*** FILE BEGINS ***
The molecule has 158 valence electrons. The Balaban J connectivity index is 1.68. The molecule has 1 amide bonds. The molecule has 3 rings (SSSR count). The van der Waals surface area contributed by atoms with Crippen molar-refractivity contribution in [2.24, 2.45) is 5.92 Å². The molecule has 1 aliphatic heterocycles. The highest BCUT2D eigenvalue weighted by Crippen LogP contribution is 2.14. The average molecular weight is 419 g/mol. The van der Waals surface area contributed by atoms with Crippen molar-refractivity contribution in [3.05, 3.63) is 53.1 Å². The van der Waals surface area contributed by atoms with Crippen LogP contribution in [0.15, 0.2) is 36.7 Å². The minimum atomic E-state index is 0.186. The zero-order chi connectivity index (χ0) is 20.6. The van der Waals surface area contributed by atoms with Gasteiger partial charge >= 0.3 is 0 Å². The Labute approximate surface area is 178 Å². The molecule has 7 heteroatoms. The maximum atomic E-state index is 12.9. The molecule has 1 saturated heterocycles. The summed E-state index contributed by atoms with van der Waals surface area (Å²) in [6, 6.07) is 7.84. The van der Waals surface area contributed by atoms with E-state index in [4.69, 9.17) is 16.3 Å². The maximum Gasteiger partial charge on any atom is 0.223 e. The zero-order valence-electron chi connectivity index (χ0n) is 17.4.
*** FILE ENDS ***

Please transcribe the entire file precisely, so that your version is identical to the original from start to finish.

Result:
The molecule has 158 valence electrons. The Balaban J connectivity index is 1.68. The molecule has 1 amide bonds. The molecule has 3 rings (SSSR count). The van der Waals surface area contributed by atoms with Crippen molar-refractivity contribution in [2.24, 2.45) is 5.92 Å². The molecule has 1 aliphatic heterocycles. The highest BCUT2D eigenvalue weighted by Crippen LogP contribution is 2.14. The average molecular weight is 419 g/mol. The van der Waals surface area contributed by atoms with Crippen molar-refractivity contribution in [3.05, 3.63) is 53.1 Å². The van der Waals surface area contributed by atoms with Crippen LogP contribution in [0.15, 0.2) is 36.7 Å². The minimum atomic E-state index is 0.186. The zero-order chi connectivity index (χ0) is 20.6. The van der Waals surface area contributed by atoms with Gasteiger partial charge >= 0.3 is 0 Å². The Labute approximate surface area is 178 Å². The molecule has 7 heteroatoms. The maximum atomic E-state index is 12.9. The molecule has 1 saturated heterocycles. The summed E-state index contributed by atoms with van der Waals surface area (Å²) in [6, 6.07) is 7.84. The van der Waals surface area contributed by atoms with E-state index in [4.69, 9.17) is 16.3 Å². The maximum Gasteiger partial charge on any atom is 0.223 e. The zero-order valence-electron chi connectivity index (χ0n) is 17.4.